On the Psychology of Putting

This week I’ve been reviewing an old book of mine by Dr. Bob Rotella called Putting Out of Your Mind. And I’d like to take some time to reflect on what he says about the psychology of putting. We know that putting—like the rest of golf—is done by real people so that means it’s an act that involves the whole person: body, mind, soul, etc. That may sound complicated or philosophical but it’s not very complicated experientially. When you putt your mind doesn’t shut off, you still feel the effects of the good or bad news you heard on your way to the golf course, you may be a little jittery or sleepy based on what you ate for lunch, or any number of other things that are going on with you…I’m just simply making the claim that when you putt you remain a person with all of the intricacies that come with that. Though the mental and physical side of golf are deeply connected, I will be focusing in this post on what the mind is doing in putting. Leaving mechanics aside for a little bit, I want to consider how great putters tend to think when they putt.

To paraphrase what Rotella says in the book: good putters have the attitude of a child who loves putting. They have an aggressive and carefree attitude about putting and they enjoy putting. This is the key point of this post.

To give readers a picture of what this looks like Rotella notes that kids are very often great putters. They have a simplicity about their putting; they look at the target and make an aggressive stroke. They don’t worry about missing, or getting the speed just right, or the putts they’ve just missed. They are enjoying putting and trying to make as many putts as possible. They are more focused on the putts they make than the putts they miss. This is the attitude you want to have when you putt and the attitude that you want to become instinctual when you step onto the putting green. Too many players have a subtle fear, dread, or increase in tension when they get to the green. They fear missing a short birdie putt or not making a part saving putt.

Here are a few keys to having this kind of attitude:

1. Liking your putter and how your stroke feels

It’s hard to enjoy putting if you don’t like how your stroke feels. Though there are general mechanical principles that good putters practice, there is a lot of variation in the mechanics of good putters. The key is to have a stroke that feels good to you, a stroke that you enjoy making, and a stroke you can be confident in. Some players may find that putting left hand low allows them to make a more free stroke, others find that they feel better stroking the putt from a slightly opened stance. Some players prefer a mallet putter over a blade. Whatever it is, you need to find what putts you the best position to make putts and love the stroke you are making. Finding your mechanical sweet spot is obviously a process, but once you find a technique that feels right (and works well) – then you do best to stick with it and not to tinker.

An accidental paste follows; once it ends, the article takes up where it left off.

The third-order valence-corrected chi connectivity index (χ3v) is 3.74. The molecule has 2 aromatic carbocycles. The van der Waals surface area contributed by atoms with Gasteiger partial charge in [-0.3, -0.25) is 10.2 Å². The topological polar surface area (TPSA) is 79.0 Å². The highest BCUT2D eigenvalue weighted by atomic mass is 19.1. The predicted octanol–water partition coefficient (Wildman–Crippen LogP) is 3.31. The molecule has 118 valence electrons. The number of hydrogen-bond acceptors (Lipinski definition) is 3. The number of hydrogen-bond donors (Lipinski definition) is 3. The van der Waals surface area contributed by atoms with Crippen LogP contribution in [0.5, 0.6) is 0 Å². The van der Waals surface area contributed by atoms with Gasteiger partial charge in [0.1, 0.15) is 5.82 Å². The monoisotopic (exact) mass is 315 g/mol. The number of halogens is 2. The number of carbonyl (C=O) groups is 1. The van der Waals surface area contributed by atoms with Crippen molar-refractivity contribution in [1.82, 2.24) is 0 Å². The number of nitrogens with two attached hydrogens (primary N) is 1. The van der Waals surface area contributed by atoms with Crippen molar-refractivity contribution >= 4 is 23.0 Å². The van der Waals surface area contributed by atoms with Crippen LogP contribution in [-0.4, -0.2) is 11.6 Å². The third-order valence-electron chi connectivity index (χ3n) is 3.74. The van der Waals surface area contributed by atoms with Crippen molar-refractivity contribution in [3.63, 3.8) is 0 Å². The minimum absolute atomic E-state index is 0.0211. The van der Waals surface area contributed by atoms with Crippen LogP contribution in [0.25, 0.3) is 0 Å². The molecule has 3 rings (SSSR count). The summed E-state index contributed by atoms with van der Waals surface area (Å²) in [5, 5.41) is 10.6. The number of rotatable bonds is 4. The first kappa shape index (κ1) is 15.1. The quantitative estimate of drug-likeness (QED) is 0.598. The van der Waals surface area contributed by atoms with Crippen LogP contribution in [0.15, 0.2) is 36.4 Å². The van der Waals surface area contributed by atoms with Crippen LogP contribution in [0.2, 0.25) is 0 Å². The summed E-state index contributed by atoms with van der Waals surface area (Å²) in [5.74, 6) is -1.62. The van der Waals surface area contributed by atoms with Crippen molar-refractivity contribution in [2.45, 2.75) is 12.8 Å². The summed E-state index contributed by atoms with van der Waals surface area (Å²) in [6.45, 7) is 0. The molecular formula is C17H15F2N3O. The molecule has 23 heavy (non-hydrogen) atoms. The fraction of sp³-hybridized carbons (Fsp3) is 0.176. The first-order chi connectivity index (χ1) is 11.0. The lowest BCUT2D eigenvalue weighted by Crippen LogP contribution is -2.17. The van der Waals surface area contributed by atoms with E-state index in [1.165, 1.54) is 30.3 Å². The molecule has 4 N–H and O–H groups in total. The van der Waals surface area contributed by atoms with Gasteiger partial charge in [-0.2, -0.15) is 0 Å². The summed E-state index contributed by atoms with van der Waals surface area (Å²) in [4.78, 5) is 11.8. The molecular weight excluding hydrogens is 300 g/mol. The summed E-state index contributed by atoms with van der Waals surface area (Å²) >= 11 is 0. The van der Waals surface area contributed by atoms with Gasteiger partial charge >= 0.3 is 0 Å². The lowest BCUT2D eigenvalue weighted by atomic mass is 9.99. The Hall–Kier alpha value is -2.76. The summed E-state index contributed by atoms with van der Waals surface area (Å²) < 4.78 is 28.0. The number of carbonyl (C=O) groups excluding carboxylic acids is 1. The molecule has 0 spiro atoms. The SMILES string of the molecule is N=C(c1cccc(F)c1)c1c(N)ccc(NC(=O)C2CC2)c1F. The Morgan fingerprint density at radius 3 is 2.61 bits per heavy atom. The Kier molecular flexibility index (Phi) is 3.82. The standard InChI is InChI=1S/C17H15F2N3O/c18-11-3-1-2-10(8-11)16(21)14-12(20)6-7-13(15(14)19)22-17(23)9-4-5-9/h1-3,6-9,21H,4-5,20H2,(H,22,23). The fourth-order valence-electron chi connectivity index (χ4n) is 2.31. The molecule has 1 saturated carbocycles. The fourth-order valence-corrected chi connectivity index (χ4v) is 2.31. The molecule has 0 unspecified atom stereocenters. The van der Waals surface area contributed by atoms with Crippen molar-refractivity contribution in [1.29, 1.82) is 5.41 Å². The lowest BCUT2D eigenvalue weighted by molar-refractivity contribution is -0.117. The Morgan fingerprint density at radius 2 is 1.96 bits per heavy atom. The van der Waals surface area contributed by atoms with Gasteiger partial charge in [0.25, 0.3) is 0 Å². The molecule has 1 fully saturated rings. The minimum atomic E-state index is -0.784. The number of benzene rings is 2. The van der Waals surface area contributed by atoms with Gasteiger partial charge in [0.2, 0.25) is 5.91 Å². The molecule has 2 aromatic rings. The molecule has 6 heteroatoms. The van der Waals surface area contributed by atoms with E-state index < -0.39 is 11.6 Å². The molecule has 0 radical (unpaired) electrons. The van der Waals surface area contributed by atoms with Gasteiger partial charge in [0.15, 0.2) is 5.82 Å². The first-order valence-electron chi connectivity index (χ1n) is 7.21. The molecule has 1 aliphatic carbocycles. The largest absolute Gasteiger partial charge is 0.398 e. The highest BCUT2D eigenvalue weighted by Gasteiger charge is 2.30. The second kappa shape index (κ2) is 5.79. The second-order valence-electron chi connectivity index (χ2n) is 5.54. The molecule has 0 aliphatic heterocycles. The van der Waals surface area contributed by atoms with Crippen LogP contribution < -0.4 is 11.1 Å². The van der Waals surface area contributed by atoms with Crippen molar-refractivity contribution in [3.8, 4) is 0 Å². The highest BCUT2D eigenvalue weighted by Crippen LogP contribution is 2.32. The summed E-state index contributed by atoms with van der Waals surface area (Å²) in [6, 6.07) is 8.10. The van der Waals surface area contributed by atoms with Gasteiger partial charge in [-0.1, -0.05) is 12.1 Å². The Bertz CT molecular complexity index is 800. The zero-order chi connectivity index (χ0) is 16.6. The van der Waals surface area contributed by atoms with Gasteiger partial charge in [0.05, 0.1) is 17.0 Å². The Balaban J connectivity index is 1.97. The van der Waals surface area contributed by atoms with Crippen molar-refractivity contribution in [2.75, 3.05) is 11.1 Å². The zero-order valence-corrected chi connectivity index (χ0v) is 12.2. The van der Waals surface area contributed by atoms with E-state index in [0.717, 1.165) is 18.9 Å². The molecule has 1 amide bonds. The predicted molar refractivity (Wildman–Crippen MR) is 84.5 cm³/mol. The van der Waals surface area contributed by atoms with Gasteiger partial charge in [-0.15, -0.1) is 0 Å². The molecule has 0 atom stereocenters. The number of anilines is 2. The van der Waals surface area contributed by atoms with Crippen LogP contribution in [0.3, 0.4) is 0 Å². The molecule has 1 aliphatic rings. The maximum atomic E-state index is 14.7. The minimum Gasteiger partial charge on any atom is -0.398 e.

2. Being aware of what you are telling yourself

Many players spend more time chastising themselves over missed putts than they spend enjoying the putts they make. This negatively alters your self-perception by causing you to think of yourself primarily as someone who misses putts. If you continually tell yourself that you are a bad putter you will not be unaffected. It’s important to enjoy and celebrate the great putts you hit and make and to let go of the bad putts you hit and the putts that miss. If you continually tell yourself that you are someone who enjoys putting, often makes a lot of putts, and is always working hard to make more putts then you will put yourself in the right psychological position to be a great putter. You don’t want to be your own enemy on the putting green. How you talk to yourself is important.

3. Having a routine

We are habitual creatures and much of what we do in life is by routine. It is the practice of every great golfer I know of to have a pre-shot routine. This helps them to be able to putt the way they want – free and aggressive – even in new situations and in situations where they are under pressure. Even when their body is nervous and unsteady their routine is able to take over and help them to make a great stroke under pressure. Having a routine allows putting in tournament play to feel more comfortable and more familiar. It’s like having your speech memorized so that when you get up in front of a crowd you are still able to perform no matter how you may feel.

[The summarizing thesis of this post is that if you want to be a great putter you have to work at developing a child-like aggression and carefree attitude on the green. You have to work to love putting. Perhaps in the future we’ll go into greater depth about how to develop and sustain this attitude but the three keys we discussed today are a good start: find a putter and stroke that feel good, pay attention to how you are talking to yourself about your putting, and stick to a routine that puts you in a position to consistently make great strokes.]

Hunter Brown